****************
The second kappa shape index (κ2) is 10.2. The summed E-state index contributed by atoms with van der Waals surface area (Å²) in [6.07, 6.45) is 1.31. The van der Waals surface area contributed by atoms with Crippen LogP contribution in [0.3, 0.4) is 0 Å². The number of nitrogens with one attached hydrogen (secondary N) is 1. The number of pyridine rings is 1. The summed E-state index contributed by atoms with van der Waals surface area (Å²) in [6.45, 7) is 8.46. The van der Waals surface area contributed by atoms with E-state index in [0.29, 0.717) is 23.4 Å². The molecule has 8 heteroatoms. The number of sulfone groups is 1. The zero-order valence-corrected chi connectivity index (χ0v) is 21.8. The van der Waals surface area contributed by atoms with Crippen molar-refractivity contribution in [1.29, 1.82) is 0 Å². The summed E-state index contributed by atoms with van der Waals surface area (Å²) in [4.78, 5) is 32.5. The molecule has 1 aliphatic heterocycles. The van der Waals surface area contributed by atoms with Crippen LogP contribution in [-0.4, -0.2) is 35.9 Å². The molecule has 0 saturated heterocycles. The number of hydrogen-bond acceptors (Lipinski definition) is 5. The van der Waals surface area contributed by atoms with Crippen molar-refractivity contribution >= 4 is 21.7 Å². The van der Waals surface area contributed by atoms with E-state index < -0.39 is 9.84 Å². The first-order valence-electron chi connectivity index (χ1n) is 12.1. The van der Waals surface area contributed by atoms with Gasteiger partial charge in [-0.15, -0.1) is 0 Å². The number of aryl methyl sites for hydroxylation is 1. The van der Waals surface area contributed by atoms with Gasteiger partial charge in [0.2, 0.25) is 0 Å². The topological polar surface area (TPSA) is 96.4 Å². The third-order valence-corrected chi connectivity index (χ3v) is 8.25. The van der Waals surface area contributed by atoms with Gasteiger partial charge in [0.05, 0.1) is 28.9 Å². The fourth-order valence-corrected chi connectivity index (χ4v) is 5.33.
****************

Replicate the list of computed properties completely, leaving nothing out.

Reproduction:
The second kappa shape index (κ2) is 10.2. The summed E-state index contributed by atoms with van der Waals surface area (Å²) in [6.07, 6.45) is 1.31. The van der Waals surface area contributed by atoms with Crippen LogP contribution in [0.3, 0.4) is 0 Å². The number of nitrogens with one attached hydrogen (secondary N) is 1. The number of pyridine rings is 1. The summed E-state index contributed by atoms with van der Waals surface area (Å²) in [6.45, 7) is 8.46. The van der Waals surface area contributed by atoms with E-state index in [0.29, 0.717) is 23.4 Å². The molecule has 8 heteroatoms. The number of sulfone groups is 1. The zero-order valence-corrected chi connectivity index (χ0v) is 21.8. The van der Waals surface area contributed by atoms with Crippen molar-refractivity contribution in [1.29, 1.82) is 0 Å². The summed E-state index contributed by atoms with van der Waals surface area (Å²) in [4.78, 5) is 32.5. The molecule has 1 aliphatic heterocycles. The van der Waals surface area contributed by atoms with Crippen LogP contribution in [-0.4, -0.2) is 35.9 Å². The molecule has 0 saturated heterocycles. The number of hydrogen-bond acceptors (Lipinski definition) is 5. The van der Waals surface area contributed by atoms with Crippen molar-refractivity contribution >= 4 is 21.7 Å². The van der Waals surface area contributed by atoms with E-state index < -0.39 is 9.84 Å². The first-order valence-electron chi connectivity index (χ1n) is 12.1. The van der Waals surface area contributed by atoms with Gasteiger partial charge in [-0.15, -0.1) is 0 Å². The number of aryl methyl sites for hydroxylation is 1. The van der Waals surface area contributed by atoms with Gasteiger partial charge in [0.2, 0.25) is 0 Å². The topological polar surface area (TPSA) is 96.4 Å². The third-order valence-corrected chi connectivity index (χ3v) is 8.25. The van der Waals surface area contributed by atoms with Gasteiger partial charge in [0.05, 0.1) is 28.9 Å². The fourth-order valence-corrected chi connectivity index (χ4v) is 5.33.